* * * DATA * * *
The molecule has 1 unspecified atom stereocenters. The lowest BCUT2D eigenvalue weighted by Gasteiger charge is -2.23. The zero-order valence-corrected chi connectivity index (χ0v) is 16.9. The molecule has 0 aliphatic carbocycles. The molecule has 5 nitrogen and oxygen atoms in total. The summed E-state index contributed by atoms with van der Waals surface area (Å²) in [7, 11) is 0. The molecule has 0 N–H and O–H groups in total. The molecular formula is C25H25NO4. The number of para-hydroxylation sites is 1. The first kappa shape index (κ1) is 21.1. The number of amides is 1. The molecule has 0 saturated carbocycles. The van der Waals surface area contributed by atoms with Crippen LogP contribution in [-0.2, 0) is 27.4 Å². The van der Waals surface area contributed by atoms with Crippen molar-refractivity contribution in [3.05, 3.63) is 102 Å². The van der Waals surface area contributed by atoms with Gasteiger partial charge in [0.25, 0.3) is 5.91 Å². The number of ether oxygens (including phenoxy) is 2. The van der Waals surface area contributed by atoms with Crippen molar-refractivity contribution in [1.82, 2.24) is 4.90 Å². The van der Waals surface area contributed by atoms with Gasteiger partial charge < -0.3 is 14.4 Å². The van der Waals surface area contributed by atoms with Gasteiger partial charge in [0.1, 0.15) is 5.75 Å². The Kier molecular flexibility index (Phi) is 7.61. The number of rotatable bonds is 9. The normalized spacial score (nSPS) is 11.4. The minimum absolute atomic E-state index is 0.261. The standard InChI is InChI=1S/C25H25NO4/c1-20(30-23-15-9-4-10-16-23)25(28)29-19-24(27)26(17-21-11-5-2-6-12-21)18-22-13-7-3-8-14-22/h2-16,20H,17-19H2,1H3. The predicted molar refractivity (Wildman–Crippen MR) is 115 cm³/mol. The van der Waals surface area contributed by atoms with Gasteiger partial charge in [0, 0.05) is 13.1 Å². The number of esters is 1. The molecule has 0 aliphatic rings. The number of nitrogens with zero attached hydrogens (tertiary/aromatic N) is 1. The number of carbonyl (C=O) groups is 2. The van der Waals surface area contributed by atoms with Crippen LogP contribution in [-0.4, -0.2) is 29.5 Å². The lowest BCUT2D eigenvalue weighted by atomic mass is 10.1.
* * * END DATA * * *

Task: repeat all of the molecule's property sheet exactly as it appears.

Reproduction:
The molecule has 1 unspecified atom stereocenters. The lowest BCUT2D eigenvalue weighted by Gasteiger charge is -2.23. The zero-order valence-corrected chi connectivity index (χ0v) is 16.9. The molecule has 0 aliphatic carbocycles. The molecule has 5 nitrogen and oxygen atoms in total. The summed E-state index contributed by atoms with van der Waals surface area (Å²) in [7, 11) is 0. The molecule has 0 N–H and O–H groups in total. The molecular formula is C25H25NO4. The number of para-hydroxylation sites is 1. The first kappa shape index (κ1) is 21.1. The number of amides is 1. The molecule has 0 saturated carbocycles. The van der Waals surface area contributed by atoms with Crippen LogP contribution in [-0.2, 0) is 27.4 Å². The van der Waals surface area contributed by atoms with Crippen molar-refractivity contribution in [3.05, 3.63) is 102 Å². The van der Waals surface area contributed by atoms with Gasteiger partial charge in [0.25, 0.3) is 5.91 Å². The number of ether oxygens (including phenoxy) is 2. The van der Waals surface area contributed by atoms with Crippen molar-refractivity contribution in [1.82, 2.24) is 4.90 Å². The van der Waals surface area contributed by atoms with Gasteiger partial charge < -0.3 is 14.4 Å². The van der Waals surface area contributed by atoms with Gasteiger partial charge in [0.1, 0.15) is 5.75 Å². The Kier molecular flexibility index (Phi) is 7.61. The number of rotatable bonds is 9. The normalized spacial score (nSPS) is 11.4. The minimum absolute atomic E-state index is 0.261. The standard InChI is InChI=1S/C25H25NO4/c1-20(30-23-15-9-4-10-16-23)25(28)29-19-24(27)26(17-21-11-5-2-6-12-21)18-22-13-7-3-8-14-22/h2-16,20H,17-19H2,1H3. The predicted molar refractivity (Wildman–Crippen MR) is 115 cm³/mol. The van der Waals surface area contributed by atoms with Gasteiger partial charge in [0, 0.05) is 13.1 Å². The number of esters is 1. The molecule has 0 aliphatic rings. The number of nitrogens with zero attached hydrogens (tertiary/aromatic N) is 1. The number of carbonyl (C=O) groups is 2. The van der Waals surface area contributed by atoms with Crippen LogP contribution in [-0.4, -0.2) is 29.5 Å². The lowest BCUT2D eigenvalue weighted by atomic mass is 10.1.